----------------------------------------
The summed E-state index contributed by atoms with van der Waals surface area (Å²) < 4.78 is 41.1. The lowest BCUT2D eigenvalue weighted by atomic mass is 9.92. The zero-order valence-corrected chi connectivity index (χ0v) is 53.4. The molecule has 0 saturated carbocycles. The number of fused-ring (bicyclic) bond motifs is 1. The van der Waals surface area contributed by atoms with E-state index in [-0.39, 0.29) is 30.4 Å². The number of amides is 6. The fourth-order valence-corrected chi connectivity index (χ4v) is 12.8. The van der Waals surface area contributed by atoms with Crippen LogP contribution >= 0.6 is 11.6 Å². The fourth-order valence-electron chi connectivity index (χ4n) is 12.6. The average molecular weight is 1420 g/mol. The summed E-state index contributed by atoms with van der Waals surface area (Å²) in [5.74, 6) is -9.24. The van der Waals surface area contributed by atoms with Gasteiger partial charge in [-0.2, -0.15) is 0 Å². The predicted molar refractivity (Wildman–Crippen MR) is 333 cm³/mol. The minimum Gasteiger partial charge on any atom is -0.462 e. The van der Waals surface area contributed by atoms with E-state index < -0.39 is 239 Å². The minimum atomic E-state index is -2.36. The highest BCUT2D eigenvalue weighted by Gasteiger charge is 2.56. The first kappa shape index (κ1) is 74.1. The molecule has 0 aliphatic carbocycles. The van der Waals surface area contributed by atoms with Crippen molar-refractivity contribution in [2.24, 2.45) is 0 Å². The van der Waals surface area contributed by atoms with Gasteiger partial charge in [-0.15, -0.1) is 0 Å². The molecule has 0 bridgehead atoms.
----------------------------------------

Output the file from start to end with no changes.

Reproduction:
The summed E-state index contributed by atoms with van der Waals surface area (Å²) < 4.78 is 41.1. The lowest BCUT2D eigenvalue weighted by atomic mass is 9.92. The zero-order valence-corrected chi connectivity index (χ0v) is 53.4. The molecule has 0 saturated carbocycles. The number of fused-ring (bicyclic) bond motifs is 1. The van der Waals surface area contributed by atoms with E-state index in [-0.39, 0.29) is 30.4 Å². The number of amides is 6. The fourth-order valence-corrected chi connectivity index (χ4v) is 12.8. The van der Waals surface area contributed by atoms with Crippen LogP contribution >= 0.6 is 11.6 Å². The fourth-order valence-electron chi connectivity index (χ4n) is 12.6. The average molecular weight is 1420 g/mol. The summed E-state index contributed by atoms with van der Waals surface area (Å²) in [5.74, 6) is -9.24. The van der Waals surface area contributed by atoms with Gasteiger partial charge in [-0.2, -0.15) is 0 Å². The predicted molar refractivity (Wildman–Crippen MR) is 333 cm³/mol. The minimum Gasteiger partial charge on any atom is -0.462 e. The van der Waals surface area contributed by atoms with E-state index < -0.39 is 239 Å². The minimum atomic E-state index is -2.36. The highest BCUT2D eigenvalue weighted by Gasteiger charge is 2.56. The first kappa shape index (κ1) is 74.1. The molecule has 0 aliphatic carbocycles. The van der Waals surface area contributed by atoms with Crippen molar-refractivity contribution in [2.24, 2.45) is 0 Å². The van der Waals surface area contributed by atoms with Gasteiger partial charge in [-0.15, -0.1) is 0 Å². The molecule has 0 bridgehead atoms.